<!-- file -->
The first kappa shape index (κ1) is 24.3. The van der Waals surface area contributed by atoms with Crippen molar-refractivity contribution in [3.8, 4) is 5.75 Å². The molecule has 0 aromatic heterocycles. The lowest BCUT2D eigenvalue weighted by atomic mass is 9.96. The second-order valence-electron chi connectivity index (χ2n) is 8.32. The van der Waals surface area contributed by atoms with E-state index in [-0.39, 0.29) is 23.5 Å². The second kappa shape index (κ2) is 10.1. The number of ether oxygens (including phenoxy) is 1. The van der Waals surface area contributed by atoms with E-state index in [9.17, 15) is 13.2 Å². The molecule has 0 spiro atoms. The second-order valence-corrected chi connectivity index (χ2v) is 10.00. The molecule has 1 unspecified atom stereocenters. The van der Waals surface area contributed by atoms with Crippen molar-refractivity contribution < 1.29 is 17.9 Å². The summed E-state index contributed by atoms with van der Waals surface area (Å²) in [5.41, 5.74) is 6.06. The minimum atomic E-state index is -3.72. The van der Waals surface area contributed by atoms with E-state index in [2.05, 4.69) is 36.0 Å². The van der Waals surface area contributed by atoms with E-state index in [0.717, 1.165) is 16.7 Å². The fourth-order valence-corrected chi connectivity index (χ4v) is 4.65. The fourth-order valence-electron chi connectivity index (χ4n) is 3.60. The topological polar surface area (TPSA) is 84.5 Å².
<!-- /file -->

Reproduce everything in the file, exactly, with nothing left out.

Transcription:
The first kappa shape index (κ1) is 24.3. The van der Waals surface area contributed by atoms with Crippen molar-refractivity contribution in [3.8, 4) is 5.75 Å². The molecule has 0 aromatic heterocycles. The lowest BCUT2D eigenvalue weighted by atomic mass is 9.96. The second-order valence-electron chi connectivity index (χ2n) is 8.32. The van der Waals surface area contributed by atoms with E-state index in [-0.39, 0.29) is 23.5 Å². The second kappa shape index (κ2) is 10.1. The number of ether oxygens (including phenoxy) is 1. The van der Waals surface area contributed by atoms with E-state index in [9.17, 15) is 13.2 Å². The molecule has 0 spiro atoms. The second-order valence-corrected chi connectivity index (χ2v) is 10.00. The molecule has 1 unspecified atom stereocenters. The van der Waals surface area contributed by atoms with Crippen molar-refractivity contribution < 1.29 is 17.9 Å². The summed E-state index contributed by atoms with van der Waals surface area (Å²) in [5.41, 5.74) is 6.06. The minimum atomic E-state index is -3.72. The van der Waals surface area contributed by atoms with E-state index in [2.05, 4.69) is 36.0 Å². The van der Waals surface area contributed by atoms with E-state index in [0.717, 1.165) is 16.7 Å². The fourth-order valence-corrected chi connectivity index (χ4v) is 4.65. The fourth-order valence-electron chi connectivity index (χ4n) is 3.60. The topological polar surface area (TPSA) is 84.5 Å².